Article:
Tuesday, June 09, 2009

Movie Log: Eulogy

Last year, The Wife and I saw and really enjoyed a movie called Death at a Funeral, an ensemble comedy set at a funeral in England. Eulogy is another ensemble comedy set at a funeral, so I thought it could be an American version of Death at a Funeral.

Which it definitely is...if by "American" one means trite, obvious, and heavy-handed. (And, let's be honest, that's often a good shorthand definition of the word.)

Eulogy isn't a bad movie...well, let me back up slightly. It isn't a horrible movie, but it is incredibly shallow. If that fish-bowl to the left was a true metaphor for this movie, the water would barely be lapping around the characters' ankles. Everyone in Eulogy has one or two character traits, which they embody well, but that's about it. And then they bounce off of each other, to create sitcom-level humor and some attempted pathos.

Rip Torn was the patriarch of this family -- I'm not going to bother to mention any character's names, since I didn't care about them and neither will you -- but he recently died, leaving his widow Piper Laurie, and four children. One son (Hank Azaria) is a failed actor -- he was in one well-known commercial when he was a kid, but now works as a non-sex actor in porn films. (He has a college-aged daughter, Zooey Deschanel, who is the mushy center of the movie.) The other son, Ray Romano, is a vaguer, slighter version of an early-'90s Tim Allen male stereotype, with twin tween sons who are more obviously, and humorously, Neanderthalish. One sister, Kelly Preston, has become a lesbian, and brought her wife-to-be, Famke Jansen, with her. (Preston, I'm afraid, gets very little characterization beyond the fact of her orientation, and Jansen only gets a few lines herself.) And the other sister, who I was surprised to realize was Debra Winger, is a demanding and controlling wife and mother (of three silent children) who also relentlessly harasses Preston for the very fact of being a lesbian in head-scratchingly outrageous ways.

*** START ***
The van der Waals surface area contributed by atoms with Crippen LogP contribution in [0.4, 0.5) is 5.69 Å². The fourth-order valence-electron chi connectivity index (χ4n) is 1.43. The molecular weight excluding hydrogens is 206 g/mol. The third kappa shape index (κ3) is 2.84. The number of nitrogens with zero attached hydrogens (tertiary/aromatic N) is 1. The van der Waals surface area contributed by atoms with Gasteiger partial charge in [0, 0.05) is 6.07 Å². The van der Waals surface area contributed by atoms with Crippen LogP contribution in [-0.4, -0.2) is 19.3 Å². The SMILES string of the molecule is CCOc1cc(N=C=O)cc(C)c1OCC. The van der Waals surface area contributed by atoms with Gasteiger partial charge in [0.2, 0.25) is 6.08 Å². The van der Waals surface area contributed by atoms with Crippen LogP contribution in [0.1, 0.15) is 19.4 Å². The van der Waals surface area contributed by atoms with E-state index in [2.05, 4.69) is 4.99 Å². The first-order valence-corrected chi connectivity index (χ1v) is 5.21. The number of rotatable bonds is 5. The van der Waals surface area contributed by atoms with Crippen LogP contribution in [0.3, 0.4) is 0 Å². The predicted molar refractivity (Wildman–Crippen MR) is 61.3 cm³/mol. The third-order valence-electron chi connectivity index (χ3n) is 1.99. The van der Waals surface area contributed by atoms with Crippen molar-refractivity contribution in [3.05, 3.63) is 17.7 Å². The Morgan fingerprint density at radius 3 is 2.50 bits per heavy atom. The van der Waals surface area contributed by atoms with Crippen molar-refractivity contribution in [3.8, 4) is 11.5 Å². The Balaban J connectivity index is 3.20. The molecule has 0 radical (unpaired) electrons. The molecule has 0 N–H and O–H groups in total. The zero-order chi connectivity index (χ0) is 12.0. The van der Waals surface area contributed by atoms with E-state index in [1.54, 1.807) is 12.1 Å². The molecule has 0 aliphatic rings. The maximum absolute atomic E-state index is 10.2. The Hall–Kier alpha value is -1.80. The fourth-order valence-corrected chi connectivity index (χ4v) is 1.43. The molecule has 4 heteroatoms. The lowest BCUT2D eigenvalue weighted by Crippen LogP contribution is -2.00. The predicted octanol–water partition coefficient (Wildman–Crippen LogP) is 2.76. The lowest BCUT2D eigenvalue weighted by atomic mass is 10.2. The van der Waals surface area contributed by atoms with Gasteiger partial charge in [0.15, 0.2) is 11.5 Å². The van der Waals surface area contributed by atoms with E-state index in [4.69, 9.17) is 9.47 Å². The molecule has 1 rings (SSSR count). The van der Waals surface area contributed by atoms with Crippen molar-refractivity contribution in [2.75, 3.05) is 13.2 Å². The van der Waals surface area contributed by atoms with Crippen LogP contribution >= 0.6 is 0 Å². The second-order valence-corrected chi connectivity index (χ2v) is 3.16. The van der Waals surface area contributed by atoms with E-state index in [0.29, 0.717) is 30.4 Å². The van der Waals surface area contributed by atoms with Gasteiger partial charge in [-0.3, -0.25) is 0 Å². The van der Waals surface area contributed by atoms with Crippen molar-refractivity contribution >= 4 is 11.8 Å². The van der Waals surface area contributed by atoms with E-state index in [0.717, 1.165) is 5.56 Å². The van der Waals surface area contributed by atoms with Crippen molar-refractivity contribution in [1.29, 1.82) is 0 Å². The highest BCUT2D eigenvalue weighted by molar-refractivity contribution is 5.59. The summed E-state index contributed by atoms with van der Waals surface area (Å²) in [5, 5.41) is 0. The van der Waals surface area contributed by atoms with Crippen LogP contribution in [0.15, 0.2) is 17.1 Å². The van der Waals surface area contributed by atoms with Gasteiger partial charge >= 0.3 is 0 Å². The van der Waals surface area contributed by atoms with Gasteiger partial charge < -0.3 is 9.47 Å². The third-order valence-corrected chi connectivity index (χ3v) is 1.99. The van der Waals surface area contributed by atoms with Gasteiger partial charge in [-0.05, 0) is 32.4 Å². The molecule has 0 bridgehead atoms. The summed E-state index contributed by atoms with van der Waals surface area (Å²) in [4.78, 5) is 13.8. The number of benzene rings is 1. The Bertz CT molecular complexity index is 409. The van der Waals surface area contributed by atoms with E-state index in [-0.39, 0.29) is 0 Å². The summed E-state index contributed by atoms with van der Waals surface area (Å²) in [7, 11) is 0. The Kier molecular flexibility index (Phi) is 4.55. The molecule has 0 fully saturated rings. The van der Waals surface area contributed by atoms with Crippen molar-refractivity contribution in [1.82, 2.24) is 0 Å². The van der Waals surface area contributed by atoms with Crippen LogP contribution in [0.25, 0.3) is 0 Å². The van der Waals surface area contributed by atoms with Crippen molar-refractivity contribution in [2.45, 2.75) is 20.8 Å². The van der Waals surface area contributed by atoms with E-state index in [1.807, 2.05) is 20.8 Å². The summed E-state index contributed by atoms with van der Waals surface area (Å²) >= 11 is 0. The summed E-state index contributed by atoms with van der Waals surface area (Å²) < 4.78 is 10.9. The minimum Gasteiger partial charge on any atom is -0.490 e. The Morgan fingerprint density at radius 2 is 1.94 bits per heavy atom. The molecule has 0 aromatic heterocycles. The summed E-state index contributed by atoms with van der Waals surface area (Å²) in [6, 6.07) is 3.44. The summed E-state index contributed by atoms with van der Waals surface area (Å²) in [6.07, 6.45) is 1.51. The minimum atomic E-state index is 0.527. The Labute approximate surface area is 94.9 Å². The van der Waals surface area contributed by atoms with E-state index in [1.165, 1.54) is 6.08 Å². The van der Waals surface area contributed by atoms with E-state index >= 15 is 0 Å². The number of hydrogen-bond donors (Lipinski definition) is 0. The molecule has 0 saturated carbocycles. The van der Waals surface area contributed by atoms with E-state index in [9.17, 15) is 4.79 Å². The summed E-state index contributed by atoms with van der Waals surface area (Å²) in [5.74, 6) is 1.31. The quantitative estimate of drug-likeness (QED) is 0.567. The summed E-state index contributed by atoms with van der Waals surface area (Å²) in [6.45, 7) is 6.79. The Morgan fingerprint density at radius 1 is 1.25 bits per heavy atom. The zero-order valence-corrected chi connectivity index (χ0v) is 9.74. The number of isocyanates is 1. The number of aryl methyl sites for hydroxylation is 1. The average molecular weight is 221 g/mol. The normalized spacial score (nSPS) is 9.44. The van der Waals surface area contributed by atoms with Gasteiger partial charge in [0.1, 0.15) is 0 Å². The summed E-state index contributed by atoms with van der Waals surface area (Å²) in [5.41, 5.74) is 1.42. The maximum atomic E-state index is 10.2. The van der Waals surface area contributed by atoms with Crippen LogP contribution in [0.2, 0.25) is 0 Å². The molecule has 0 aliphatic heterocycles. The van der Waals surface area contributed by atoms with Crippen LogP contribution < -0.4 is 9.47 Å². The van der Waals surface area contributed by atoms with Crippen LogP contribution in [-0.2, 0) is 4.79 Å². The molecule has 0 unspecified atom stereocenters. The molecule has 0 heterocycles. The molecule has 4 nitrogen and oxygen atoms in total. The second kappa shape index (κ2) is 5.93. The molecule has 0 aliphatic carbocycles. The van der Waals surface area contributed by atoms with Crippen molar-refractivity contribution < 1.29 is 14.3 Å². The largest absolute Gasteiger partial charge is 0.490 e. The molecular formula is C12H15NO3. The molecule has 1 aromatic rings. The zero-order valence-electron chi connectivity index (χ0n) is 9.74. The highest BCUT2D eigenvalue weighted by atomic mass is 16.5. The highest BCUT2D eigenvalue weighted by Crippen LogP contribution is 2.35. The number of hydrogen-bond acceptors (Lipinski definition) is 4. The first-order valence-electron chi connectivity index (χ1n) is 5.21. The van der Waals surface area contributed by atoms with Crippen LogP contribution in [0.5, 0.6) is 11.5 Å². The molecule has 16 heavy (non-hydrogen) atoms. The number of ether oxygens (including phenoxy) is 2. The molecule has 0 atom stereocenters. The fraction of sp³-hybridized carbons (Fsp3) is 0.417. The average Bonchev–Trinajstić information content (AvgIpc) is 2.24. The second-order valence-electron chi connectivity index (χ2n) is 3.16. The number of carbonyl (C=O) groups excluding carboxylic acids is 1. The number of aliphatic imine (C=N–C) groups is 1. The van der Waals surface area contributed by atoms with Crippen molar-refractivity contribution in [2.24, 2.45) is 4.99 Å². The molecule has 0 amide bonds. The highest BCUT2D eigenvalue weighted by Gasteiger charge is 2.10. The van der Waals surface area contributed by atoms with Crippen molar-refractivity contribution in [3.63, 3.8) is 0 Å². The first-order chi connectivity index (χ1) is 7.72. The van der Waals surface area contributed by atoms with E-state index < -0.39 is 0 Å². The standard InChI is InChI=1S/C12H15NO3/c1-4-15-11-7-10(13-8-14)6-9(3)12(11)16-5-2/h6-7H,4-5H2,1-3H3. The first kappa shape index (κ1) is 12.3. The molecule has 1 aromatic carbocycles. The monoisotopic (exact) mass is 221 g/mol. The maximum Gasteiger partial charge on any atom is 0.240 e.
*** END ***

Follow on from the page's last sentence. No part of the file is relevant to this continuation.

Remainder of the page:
So they get back together in the requisite Big Old House, and Laurie tries to commit suicide a couple of times for what seems like purely comedic reasons, and Deschanel meets up again with an old friend, Jesse Bradford, whom she fell into bed with (and then ran quickly away from) the last time she saw him.

Eulogy has a lot of stuff, but most of it doesn't become plot -- it's just a series of events happening to a group of people over a short time. Many of those events are somewhat funny, though rarely as funny as they're supposed to be. Eulogy wants to have a serious core, but it's too badly shaped -- full of lumpy dialogue and cliched interactions -- to be taken seriously. And it has a lot of fringe -- lots of lines of dialogue or bits of business that set up things that never pay off. It would be a perfectly adequate movie to watch on a plane, and it does have a lot of decent actors in it -- I didn't even mention Glenne Headly as a nurse with an unexpected connection to the family or Rene Auberjonois as the requisite pastor who didn't know the deceased -- but it's nothing to seek out.

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